Why oil and gas transformers need a second look
Despite forecasts indicating that growth in oil demand is slowing, the IEA’s 2019 Outlook for the Middle East is a rosy one.
The significant investments needed in new infrastructure bring both opportunity and risk. Against the backdrop of a declining liquids market share, a renewed focus on cost competitiveness is needed – both for new and existing operations.
At the same time, in the face of ongoing threats, competitiveness cannot come at the cost of safety. As shown by the drone attack on Abqaiq, the world’s largest refinery, threats to critical infrastructure are evolving. Operators need to be prepared.
As with any industrial operation, a reliable source of electricity is critical to the competitiveness of oil and gas operations and unscheduled downtime from asset failure can easily cost operators into the millions of dollars in lost opportunities.
Significant improvements can be made by utilising predictive and proactive maintenance techniques, yet, in an attempt to keep costs down, many operators still perform reactive or time-based maintenance, risking greater maintenance costs in the long-run.
Transformer failure, as a case in point, poses a very real risk to oil and gas safety and uptime. Last year’s Transformer Risk Report found that 61% of survey respondents had experienced some kind of failure in the past five years. It was little surprise that 50% of respondents were very concerned about the impact of transformer failure on their operations. Even more of a concern was the length of time a failure might take to repair, with less than a third of asset owners expecting that power would be re-instated immediately, and a handful expecting to wait as long as 6 months!
Concerns over transformer failure are often exacerbated in the Middle East by harsh operating conditions. Last summer saw heatwave temperatures reportedly exceeding 60°C, coupled with dusty, humid or coastal conditions. What’s more, plants are not always in the most accessible of locations meaning any electrical equipment needs to be doubly reliable.
While newer transformer designs have been more closely tailored to cope in these conditions, the age and maintenance condition of electrical infrastructure across the Middle East’s oil and gas sector is mixed. Further, while refineries are experts at managing the processing of hydrocarbons, managing transformer fire risk may not come so naturally. And, as ExxonMobil’s Beaumont refinery found out, it only takes one small fire in a transformer to cause a sitewide outage that has an impact that lasts for days.
Taking proactive measures is a key line of defence, both for new and existing infrastructure. Kimberlite’s study found that oil and gas operators that employ maintenance approaches such as condition-based monitoring experienced 36% less downtime. For transformers, opting for an ester transformer fluid can make all the difference in providing a reliable, safe power supply.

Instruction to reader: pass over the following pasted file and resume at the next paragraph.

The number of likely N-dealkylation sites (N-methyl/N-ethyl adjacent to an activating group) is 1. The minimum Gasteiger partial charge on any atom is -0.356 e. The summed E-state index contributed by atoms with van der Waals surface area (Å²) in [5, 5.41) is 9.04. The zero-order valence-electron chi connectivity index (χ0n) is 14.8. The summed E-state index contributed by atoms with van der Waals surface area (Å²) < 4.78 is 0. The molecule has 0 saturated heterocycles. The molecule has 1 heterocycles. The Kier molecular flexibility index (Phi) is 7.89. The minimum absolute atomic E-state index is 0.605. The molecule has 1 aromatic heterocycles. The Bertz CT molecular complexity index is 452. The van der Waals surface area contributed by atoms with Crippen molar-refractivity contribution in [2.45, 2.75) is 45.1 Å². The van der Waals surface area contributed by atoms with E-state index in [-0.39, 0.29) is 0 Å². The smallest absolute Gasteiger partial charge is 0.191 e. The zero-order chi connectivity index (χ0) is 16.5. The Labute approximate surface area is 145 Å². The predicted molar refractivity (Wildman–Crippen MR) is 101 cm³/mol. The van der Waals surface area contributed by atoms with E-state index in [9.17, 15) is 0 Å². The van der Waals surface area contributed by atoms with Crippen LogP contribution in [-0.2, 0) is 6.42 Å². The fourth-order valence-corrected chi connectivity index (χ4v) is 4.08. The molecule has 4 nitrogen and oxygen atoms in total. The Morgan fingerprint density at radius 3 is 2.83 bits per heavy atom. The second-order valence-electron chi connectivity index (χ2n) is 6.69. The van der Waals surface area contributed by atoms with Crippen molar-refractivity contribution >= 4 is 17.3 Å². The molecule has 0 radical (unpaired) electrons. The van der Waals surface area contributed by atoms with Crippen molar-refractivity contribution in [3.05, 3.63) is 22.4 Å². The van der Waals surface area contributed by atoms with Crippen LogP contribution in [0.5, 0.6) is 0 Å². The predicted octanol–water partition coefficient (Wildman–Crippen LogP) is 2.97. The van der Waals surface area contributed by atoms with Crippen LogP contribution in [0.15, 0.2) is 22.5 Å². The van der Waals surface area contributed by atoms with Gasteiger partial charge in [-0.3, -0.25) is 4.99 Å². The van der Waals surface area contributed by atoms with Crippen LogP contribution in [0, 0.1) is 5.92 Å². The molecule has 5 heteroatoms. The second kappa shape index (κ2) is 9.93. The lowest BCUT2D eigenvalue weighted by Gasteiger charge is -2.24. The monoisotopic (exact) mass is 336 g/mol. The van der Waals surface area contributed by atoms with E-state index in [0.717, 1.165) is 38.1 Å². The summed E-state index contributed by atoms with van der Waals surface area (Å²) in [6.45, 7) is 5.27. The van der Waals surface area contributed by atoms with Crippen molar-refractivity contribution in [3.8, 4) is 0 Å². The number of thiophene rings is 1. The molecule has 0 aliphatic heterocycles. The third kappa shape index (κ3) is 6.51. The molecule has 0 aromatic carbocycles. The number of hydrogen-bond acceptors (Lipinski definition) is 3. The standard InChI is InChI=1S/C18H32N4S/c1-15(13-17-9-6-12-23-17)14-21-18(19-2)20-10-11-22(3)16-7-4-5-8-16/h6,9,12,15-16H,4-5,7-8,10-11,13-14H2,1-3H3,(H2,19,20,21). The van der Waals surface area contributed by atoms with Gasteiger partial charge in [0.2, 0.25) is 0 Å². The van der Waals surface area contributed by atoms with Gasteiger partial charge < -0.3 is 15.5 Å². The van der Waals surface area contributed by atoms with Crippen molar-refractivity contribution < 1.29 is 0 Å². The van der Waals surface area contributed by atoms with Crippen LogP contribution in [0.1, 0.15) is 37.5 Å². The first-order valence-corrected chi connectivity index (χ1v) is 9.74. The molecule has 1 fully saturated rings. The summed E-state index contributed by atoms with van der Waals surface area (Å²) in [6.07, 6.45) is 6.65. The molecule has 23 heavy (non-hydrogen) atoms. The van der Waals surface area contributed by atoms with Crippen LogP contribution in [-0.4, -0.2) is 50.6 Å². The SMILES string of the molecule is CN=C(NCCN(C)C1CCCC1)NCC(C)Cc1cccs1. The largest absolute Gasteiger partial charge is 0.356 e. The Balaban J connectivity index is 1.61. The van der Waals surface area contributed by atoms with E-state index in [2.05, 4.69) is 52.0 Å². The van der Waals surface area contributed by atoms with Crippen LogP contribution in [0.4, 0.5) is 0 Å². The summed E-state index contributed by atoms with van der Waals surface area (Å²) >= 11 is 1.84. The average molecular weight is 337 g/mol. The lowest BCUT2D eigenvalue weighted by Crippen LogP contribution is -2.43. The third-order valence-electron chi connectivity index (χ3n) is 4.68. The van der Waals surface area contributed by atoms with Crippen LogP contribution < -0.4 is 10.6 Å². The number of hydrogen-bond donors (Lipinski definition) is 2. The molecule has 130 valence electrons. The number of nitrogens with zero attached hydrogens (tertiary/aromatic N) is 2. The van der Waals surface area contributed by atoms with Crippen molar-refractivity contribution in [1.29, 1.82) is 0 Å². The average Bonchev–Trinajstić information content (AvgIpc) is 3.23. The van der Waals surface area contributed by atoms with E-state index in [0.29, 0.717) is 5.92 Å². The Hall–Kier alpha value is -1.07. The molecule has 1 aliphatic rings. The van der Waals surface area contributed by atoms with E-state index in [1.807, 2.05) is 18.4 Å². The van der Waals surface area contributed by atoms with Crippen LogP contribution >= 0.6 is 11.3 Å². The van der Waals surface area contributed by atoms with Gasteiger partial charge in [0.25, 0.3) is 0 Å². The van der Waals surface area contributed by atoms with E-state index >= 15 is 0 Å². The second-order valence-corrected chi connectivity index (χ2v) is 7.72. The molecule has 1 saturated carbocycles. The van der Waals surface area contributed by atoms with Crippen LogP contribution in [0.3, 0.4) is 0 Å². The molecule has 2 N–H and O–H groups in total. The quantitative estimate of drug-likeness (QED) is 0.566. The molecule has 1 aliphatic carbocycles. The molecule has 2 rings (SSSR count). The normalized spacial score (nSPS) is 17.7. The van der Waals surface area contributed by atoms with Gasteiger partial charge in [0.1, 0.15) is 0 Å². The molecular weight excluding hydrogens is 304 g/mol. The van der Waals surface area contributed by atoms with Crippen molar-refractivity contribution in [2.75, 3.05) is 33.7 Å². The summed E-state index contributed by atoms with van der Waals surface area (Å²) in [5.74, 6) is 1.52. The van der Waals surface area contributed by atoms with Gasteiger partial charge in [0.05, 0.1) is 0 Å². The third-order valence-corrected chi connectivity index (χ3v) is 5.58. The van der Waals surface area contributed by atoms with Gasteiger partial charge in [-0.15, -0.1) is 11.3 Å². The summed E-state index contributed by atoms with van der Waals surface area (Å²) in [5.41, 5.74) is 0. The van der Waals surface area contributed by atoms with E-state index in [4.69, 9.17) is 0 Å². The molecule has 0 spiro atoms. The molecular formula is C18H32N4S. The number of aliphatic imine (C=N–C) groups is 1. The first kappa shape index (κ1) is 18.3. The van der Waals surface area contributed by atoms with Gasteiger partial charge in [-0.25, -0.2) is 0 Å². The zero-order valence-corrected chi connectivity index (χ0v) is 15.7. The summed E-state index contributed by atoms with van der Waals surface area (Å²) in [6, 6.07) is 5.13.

Proactive measures: transformer fluid
Most transformers are filled with mineral oil; a good insulator, albeit demonstrably flammable. Clearly, an oil and gas operation is about the last place you’d want a fire, whether caused by mechanical breakdown, or as a result of terrorism.
In the 1970s, MIDEL ester transformer fluids were developed as an alternative insulating fluid by UK-based manufacturer M&I Materials. Leaning on the company’s century of history in innovating specialist materials, MIDEL’s readily biodegradable transformer fluid not only significantly reduces fire risk, but it can also substantially extend the transformer’s useful life.
Ester fluids are highly moisture tolerant, unlike mineral oil, protecting the transformer’s paper insulation and thereby extending its life. The fluids are also easy to use as a retrofilling option, meaning that operators across the Middle East can enhance fire safety and uptime while preventing deterioration without replacing transformers.
A new industrial centre for Oman
The Duqm Refinery in Oman is a clear example of how the right ester fluid can deliver world-class risk mitigation. Located in Al Duqm in the Sultanate of Oman, the refinery is part of a $15 billion investment earmarked to create Oman’s next industrial centre – the Duqm Special Economic Zone. The zone’s proximity to international shipping lanes in the Arabian Sea and Indian Ocean expedites the process of transporting goods in and out of the region and as such gives the refinery strategic advantage.